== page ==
Skip to Content
Weekend
Edition

Best of the news
from abroad
Every
Saturday

Arriving at
6:00 AM

March 21 2020
Back to the issue
British prime minister Boris Johnson tries to explain the government’s response to the coronavirus outbreak at a March 12 news conference.

By Monday night, the world was in lockdown. The governors of New York, New Jersey, and Connecticut had closed casinos, gyms, and movie theaters. The E.U. stood at the brink of banning all non-essential travel. French president Macron used Twitter to declare a guerre sanitaire with the virus, mobilizing 100,000 police officers to enforce travel and social restrictions on the population. Chinese trucks are drenching the streets with disinfectant. In India, the quarantined are being stamped with indelible ink to better identify them.

But in Britain? Not so much.

So far, the U.K.’s response to the coronavirus has been muddled at best and catastrophic at worst. Two weeks ago, when the rest of the world was starting to shut down infrastructure, we were still holding concerts and parties and sporting events. While the World Health Organization underlined the importance of mass testing, we essentially put a stop to it, telling anyone with symptoms to simply stay at home and only seek medical advice after a week.

While the W.H.O. underlined the importance of mass testing, we essentially put a stop to it.

We became global outliers, zigging as every other nation zagged. Quarantining everyone would be a mistake, we were told, because that would simply cause a more virulent second wave the moment everyone went outside again. Better to let the virus do its thing in a controlled way, we were told. If 60 percent of us become infected, then herd immunity will kick in and we’ll all end up safe. Except the coronavirus has a fatality rate of at least one percent. There are 66.4 million people in the U.K. A paper published by Imperial College revealed what could happen if the virus were left unchecked. Not only would the health system find itself terminally overloaded, but half a million people would die, many in just a few months. For reference, that isn’t far off the number of people the U.K. loses to everything combined in a full year. Or, as Boris Johnson put it, “many more families are going to lose loved ones before their time.” No wonder people have started to refer to the U.K. as the “control group.”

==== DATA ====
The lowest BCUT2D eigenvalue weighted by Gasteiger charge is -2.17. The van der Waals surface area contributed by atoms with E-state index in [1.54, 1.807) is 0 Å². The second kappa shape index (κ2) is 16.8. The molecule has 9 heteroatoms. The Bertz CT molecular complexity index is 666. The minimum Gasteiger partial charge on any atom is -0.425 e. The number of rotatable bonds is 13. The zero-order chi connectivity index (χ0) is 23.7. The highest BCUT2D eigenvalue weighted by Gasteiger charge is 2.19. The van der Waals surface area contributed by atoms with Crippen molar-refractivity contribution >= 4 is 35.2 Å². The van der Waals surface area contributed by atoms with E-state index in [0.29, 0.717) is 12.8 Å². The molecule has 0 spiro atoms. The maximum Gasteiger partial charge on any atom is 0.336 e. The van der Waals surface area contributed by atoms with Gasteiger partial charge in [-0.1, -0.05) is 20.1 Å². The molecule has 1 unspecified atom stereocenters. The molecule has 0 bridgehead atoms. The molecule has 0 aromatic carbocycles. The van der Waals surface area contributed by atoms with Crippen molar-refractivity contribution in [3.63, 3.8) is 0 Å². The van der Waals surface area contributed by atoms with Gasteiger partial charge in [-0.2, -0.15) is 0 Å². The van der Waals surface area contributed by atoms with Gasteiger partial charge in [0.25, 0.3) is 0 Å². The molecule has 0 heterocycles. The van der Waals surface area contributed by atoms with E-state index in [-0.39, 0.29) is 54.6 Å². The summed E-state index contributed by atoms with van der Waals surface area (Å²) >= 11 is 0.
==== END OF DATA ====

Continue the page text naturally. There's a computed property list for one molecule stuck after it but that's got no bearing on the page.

This is not a great time to have Boris Johnson as a prime minister. A figure who swept into power on a wave of populist, get-Brexit-done, people-are-tired-of-experts, happy-days-are-here-again sentiment, his premiership was supposed to be easy and breezy and fun. He was meant to be the ringmaster for a new surge of Britain-goes-it-alone exceptionalism. And now he finds himself saddled with the biggest peacetime crisis in a century. His response to the coronavirus has been criticized at every turn—by scientists, by the W.H.O., by the self-employed who suddenly find themselves without income or sick pay, by anyone seeking any sort of clarity in a difficult time. “It’s been a case of how not to communicate during an outbreak,” a public-health specialist told The Atlantic this week.

“Many more families are going to lose loved ones before their time.”

Every possible turn has been botched to some degree. Plans to isolate the over-70s were announced not by Johnson but by a political journalist working from a government source. When Johnson’s health secretary, Matt Hancock, unveiled a vital new step in the government’s coronavirus plan, he did it with a newspaper column that came hidden behind a paywall. Thanks to rumors that London would be shut down and sealed off, the country spent half of Thursday in a state of alarm; an official statement denying them came too late to prevent panic. An emergency like this needs clarity and transparency. Boris Johnson, famously, is a man who won’t even tell anyone how many children he has. The signs aren’t promising.